Editable Shadow Text in Illustrator

In this tutorial, we’re going to create a shadow for text by making a duplicate fill in the Appearance Panel, and use a Transform Effect to Move the shadow text’s position.

For Appearance Panel aficionados, the screenshot above gives you a visual head start. If you want to work with me from step 1, start below.

about type appearances

To create the shadow type, I stacked up two fills (one blue, one white) for this type object in the Appearance Panel. To do this, you need a little background information on how the Appearance Panel handles type. In the image above, you can see the difference between what the Appearance Panel displays when you have the characters selected (which you do by dragging the Type Tool over a word) vs. when you have the type object selected (which you do by clicking on type with the Selection Tool).

Step 1: Create a line of point type (I’m using Sneakers Script medium, found in Adobe Typekit) and open the Appearance Panel.

Step 2: Select the type by highlighting with the Type Tool. Notice in the Appearance Panel that the type object is represented by Type: No Appearance and below that, we are looking at the Characters appearance.

The selected characters have a black fill and a stroke set to none. (This is the default type appearance whenever you start typing in Illustrator.)

We’re about to get rid of the character’s appearance and change the appearance of the type object.

Step 3: Change the fill of the characters to None. The type is now invisible, but it’s still there!

Step 4: Click on the Appearance Panel at the top where it says Type: No Appearance. We’re switching over to working on the type object appearance now.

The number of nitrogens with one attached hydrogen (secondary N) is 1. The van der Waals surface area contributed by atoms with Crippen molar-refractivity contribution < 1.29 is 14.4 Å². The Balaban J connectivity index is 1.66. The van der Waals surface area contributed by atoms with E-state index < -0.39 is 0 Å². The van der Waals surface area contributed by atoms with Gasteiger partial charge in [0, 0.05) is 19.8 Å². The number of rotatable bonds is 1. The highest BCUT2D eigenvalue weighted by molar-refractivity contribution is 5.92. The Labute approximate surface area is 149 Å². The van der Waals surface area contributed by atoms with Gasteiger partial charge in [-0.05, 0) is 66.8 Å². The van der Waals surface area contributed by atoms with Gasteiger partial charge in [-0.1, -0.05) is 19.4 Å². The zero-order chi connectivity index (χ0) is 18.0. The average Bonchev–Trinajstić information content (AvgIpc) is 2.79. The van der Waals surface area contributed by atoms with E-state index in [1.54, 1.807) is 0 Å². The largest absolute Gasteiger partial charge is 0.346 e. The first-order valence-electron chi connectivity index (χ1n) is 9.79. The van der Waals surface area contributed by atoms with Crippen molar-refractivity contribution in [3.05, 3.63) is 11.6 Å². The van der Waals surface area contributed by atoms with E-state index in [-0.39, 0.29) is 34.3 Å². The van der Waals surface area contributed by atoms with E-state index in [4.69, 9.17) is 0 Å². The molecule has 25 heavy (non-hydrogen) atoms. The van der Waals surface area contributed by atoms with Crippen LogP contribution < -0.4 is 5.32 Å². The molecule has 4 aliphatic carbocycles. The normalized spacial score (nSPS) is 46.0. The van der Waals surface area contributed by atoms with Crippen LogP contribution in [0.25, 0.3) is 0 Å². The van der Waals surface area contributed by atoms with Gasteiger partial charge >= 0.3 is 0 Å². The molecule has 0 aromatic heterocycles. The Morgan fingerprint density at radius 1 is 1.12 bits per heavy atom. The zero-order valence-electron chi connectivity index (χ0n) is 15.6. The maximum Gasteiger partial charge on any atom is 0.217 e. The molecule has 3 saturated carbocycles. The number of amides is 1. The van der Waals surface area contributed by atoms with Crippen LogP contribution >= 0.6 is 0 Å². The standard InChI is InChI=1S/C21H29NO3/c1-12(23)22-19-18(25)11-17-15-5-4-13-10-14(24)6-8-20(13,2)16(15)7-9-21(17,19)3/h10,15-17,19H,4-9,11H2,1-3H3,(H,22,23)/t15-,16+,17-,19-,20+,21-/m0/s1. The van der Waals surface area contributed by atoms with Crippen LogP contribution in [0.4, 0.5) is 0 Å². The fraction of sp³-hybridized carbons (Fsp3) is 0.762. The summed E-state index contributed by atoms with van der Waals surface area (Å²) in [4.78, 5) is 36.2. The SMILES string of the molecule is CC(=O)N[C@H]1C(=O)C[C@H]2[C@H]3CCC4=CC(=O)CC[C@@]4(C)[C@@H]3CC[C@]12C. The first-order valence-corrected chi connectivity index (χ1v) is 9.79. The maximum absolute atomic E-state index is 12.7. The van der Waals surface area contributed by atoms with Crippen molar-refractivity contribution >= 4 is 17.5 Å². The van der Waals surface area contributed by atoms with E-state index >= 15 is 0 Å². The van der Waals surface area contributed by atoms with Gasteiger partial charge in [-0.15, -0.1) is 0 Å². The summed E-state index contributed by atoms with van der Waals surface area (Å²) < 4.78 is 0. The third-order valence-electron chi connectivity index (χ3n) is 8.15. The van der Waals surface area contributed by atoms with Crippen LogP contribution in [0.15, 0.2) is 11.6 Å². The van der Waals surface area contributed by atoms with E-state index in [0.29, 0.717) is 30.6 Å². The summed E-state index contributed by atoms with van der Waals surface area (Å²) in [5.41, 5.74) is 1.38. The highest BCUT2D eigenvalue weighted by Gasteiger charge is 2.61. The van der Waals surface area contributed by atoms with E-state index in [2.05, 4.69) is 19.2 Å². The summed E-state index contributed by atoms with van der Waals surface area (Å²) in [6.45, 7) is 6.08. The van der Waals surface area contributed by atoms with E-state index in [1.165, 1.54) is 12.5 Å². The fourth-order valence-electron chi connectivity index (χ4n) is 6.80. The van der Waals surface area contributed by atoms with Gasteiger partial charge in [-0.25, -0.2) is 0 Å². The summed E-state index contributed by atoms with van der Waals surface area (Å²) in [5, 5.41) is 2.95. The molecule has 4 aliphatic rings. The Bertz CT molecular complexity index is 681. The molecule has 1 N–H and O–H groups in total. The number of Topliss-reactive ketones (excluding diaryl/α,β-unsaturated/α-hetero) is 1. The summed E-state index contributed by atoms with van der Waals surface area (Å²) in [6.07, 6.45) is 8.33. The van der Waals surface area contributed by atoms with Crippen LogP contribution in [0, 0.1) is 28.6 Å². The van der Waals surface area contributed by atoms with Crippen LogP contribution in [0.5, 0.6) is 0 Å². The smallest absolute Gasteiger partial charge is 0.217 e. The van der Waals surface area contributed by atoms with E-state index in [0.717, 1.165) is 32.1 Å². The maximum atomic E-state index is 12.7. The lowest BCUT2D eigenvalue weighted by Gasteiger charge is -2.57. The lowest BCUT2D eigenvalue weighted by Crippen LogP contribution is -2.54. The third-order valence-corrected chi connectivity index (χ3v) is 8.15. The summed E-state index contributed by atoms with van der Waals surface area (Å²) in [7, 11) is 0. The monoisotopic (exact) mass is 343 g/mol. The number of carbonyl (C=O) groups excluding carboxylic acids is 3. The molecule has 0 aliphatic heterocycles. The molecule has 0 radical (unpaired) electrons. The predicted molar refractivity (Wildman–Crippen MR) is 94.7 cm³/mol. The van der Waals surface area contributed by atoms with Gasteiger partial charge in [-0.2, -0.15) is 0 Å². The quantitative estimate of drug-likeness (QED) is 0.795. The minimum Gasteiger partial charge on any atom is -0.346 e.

Notice when you do this, the type selection is no longer highlighted, it’s selected by the baseline (as in the image below), as if you had clicked it with the Selection Tool.

Step 5: The type object’s appearance is empty, so click on the Add New Fill button at the bottom of the Appearance Panel to add a fill.

Step 6: Click the Add New Fill button again to add a second fill. Both fills are black by default.

Step 7: Change the color of the two fills. The top fill is blue and the shadow fill is white. Because the white fill is underneath the blue fill, you can’t see it yet.


Step 8: Select the white Fill by clicking on it in the Appearance Panel, then click the Add New Effect button at the bottom of the panel and choose Distort & Transform > Transform…

Step 9: The Transform Effect panel pops up, under Move, set the amount you want to move the white shadow type fill. I’ve moved mine 3 points to the left and 2 points down. Be sure to check the Preview checkbox, so you can see the changes as you make them, before clicking OK.

Step 10: Add even more dimension to your type with a Blending Mode. In the example above, I selected the blue fill’s Opacity setting and changed the blending mode from Normal to Multiply.

I hope you’ve enjoyed this tutorial. The most important part of the steps above is remembering that the Appearance Panel treats type a little differently than you might expect. Type in the Appearance Panel has a dual nature: Characters and Type. Before creating more complex type effects like this one, you’ll need to change the default Characters Fill to None and add fills to the the Type object’s appearance.